Author(s): E. M. Suuberg, Y. Yao, R. Shen, O. Bozkurt & K. G. Pennell
This paper considers the significance of observed subslab contaminant
concentrations on the vapor intrusion process.
In field measurements, there is
observed wide variability in the ratio of indoor air contaminant concentration to
subslab contaminant concentration.
Here various aspects of the relationship of
subslab concentrations to indoor contaminant levels are explored using a threedimensional
fluid dynamics model of the process.
Subslab concentrations are
determined mainly by diffusional processes and they are reasonably uniform
across the subslab for buildings on homogeneous soils (with no significant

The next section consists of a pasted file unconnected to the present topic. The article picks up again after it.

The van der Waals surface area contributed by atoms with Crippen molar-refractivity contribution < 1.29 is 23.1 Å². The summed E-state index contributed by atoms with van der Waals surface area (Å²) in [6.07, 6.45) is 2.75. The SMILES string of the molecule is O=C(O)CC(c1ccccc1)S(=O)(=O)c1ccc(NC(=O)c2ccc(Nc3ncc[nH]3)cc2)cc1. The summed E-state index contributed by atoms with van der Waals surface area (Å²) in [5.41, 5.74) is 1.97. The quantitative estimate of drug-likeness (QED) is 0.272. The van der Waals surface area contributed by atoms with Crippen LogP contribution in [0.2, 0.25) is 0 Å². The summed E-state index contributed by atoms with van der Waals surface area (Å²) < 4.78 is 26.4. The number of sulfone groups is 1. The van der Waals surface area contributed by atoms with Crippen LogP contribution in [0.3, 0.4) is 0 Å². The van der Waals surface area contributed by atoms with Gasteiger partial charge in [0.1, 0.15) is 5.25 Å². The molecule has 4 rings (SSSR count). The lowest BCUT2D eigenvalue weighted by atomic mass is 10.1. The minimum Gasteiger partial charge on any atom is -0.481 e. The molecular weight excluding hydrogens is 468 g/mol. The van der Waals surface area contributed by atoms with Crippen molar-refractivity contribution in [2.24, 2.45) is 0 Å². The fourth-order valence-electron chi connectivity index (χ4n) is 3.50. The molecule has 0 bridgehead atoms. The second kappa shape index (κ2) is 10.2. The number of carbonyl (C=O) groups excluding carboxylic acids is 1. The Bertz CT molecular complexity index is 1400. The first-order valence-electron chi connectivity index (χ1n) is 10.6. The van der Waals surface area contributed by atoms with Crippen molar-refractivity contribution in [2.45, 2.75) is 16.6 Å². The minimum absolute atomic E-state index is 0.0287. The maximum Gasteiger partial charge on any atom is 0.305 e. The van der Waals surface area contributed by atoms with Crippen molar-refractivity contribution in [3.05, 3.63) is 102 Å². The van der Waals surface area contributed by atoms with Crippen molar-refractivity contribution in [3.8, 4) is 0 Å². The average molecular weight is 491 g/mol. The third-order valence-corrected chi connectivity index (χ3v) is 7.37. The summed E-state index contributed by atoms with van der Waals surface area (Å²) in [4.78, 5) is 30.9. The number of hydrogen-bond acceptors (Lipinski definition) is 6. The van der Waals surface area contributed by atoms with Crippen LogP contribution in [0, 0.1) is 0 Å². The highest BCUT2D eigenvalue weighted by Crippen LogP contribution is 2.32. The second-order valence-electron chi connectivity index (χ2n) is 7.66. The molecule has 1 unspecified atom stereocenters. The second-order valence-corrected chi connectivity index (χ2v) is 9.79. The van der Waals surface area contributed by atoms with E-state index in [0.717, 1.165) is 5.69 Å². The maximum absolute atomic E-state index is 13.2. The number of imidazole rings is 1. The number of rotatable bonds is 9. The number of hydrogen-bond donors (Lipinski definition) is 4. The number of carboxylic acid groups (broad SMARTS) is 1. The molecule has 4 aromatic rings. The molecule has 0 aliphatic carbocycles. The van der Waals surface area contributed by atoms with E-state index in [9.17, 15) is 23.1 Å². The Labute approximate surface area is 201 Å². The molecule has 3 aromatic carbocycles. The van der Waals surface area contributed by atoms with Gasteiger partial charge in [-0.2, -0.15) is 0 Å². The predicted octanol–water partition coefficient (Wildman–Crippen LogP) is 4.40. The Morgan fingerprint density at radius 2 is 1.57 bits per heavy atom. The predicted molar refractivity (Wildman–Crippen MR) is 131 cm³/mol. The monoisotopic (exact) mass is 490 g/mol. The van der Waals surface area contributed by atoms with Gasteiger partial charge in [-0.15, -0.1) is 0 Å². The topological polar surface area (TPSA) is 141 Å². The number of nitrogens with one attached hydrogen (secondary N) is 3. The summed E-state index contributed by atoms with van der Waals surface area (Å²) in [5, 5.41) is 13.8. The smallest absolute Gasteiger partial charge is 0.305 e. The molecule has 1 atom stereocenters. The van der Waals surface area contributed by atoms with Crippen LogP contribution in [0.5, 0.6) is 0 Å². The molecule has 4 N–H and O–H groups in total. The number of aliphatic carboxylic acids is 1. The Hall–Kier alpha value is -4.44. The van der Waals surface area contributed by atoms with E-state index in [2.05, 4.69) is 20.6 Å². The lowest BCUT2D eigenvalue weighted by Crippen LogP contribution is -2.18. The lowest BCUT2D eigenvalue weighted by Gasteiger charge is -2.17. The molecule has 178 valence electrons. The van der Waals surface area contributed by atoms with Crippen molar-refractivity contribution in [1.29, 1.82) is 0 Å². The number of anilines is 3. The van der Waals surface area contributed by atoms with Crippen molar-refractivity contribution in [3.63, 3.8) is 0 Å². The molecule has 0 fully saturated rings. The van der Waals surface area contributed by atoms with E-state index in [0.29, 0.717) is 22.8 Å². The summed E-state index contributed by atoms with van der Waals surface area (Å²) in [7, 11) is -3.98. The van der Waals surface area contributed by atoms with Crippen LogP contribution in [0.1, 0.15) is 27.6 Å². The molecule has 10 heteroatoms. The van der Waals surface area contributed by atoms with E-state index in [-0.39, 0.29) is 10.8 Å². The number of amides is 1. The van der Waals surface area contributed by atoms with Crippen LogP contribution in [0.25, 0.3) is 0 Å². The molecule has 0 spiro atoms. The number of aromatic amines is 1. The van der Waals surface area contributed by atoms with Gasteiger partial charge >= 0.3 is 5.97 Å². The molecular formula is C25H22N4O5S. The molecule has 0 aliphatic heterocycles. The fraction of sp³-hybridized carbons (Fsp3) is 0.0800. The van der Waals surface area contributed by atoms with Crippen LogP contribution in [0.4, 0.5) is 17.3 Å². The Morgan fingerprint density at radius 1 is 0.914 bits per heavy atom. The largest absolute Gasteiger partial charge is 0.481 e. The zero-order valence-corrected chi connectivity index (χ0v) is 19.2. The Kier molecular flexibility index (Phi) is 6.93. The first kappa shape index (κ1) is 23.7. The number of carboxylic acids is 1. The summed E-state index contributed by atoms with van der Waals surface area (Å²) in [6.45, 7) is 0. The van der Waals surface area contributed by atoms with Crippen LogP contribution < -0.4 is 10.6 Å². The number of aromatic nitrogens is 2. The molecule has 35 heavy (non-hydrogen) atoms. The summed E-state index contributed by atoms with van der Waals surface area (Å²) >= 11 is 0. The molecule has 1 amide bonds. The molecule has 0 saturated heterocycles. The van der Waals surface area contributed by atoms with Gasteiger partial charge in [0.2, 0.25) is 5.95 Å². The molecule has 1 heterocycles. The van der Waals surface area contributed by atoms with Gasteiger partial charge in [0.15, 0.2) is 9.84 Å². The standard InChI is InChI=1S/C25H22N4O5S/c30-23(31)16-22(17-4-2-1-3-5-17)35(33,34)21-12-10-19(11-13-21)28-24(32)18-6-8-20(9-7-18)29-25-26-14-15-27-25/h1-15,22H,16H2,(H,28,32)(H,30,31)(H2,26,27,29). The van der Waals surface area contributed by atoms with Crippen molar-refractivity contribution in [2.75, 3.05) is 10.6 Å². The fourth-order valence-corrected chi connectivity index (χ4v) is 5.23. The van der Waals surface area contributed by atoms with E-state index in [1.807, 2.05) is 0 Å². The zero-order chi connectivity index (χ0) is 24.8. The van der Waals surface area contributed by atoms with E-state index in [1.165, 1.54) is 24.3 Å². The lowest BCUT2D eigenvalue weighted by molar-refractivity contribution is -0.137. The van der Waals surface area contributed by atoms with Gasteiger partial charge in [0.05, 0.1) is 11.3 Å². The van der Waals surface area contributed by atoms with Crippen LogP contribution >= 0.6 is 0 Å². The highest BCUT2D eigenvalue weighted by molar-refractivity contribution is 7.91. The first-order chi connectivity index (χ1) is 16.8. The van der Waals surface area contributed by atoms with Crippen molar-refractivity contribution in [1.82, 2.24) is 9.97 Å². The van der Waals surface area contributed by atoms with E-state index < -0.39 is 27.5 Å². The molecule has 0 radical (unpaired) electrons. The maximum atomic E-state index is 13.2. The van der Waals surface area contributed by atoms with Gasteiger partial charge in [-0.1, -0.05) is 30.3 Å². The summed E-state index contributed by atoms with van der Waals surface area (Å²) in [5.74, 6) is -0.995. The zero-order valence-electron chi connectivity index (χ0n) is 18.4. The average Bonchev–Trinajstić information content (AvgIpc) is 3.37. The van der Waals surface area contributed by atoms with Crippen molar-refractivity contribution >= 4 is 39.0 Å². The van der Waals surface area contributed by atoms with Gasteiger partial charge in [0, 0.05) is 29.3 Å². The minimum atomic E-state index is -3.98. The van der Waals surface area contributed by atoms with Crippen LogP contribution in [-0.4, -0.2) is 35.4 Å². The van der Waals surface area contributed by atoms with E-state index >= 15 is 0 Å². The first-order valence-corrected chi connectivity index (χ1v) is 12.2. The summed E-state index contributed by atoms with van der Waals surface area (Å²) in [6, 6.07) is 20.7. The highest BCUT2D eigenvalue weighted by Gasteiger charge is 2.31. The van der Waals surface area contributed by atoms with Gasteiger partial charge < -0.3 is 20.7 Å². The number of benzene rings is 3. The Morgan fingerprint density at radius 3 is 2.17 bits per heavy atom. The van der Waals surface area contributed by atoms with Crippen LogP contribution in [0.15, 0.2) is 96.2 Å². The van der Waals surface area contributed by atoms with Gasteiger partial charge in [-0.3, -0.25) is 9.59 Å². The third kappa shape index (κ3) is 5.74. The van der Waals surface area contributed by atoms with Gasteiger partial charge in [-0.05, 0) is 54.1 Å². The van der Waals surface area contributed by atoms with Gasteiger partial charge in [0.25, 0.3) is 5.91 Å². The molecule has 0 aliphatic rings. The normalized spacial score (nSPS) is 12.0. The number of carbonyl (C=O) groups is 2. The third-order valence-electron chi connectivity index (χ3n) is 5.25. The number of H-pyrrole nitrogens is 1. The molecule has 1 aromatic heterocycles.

advective subsurface disturbance).
Also, subslab concentrations do not determine
the main mode of contaminant entry into a structure (advection or diffusion), and
widely different contaminant entry rates can be obtained with very similar
subslab concentrations, depending upon whether the soil type supports advection
vapor intrusion, numerical modeling, subslab.
One of the indoor air quality issues currently receiving increasing worldwide
attention is that of vapor intrusion.
The vapor intrusion problem is similar to that
posed by radon, except that the source of the vapor in this case is anthropogenic,
as opposed to natural.
This also leads to differences in the nature of the
In non-radon vapor intrusion, the source is typically groundwater,
and the problem is therefore often related to a plume of contaminated
Contaminants of concern include both chlorinated hydrocarbons
Size: 3,203 kb
Paper DOI: 10.2495/EHR110111
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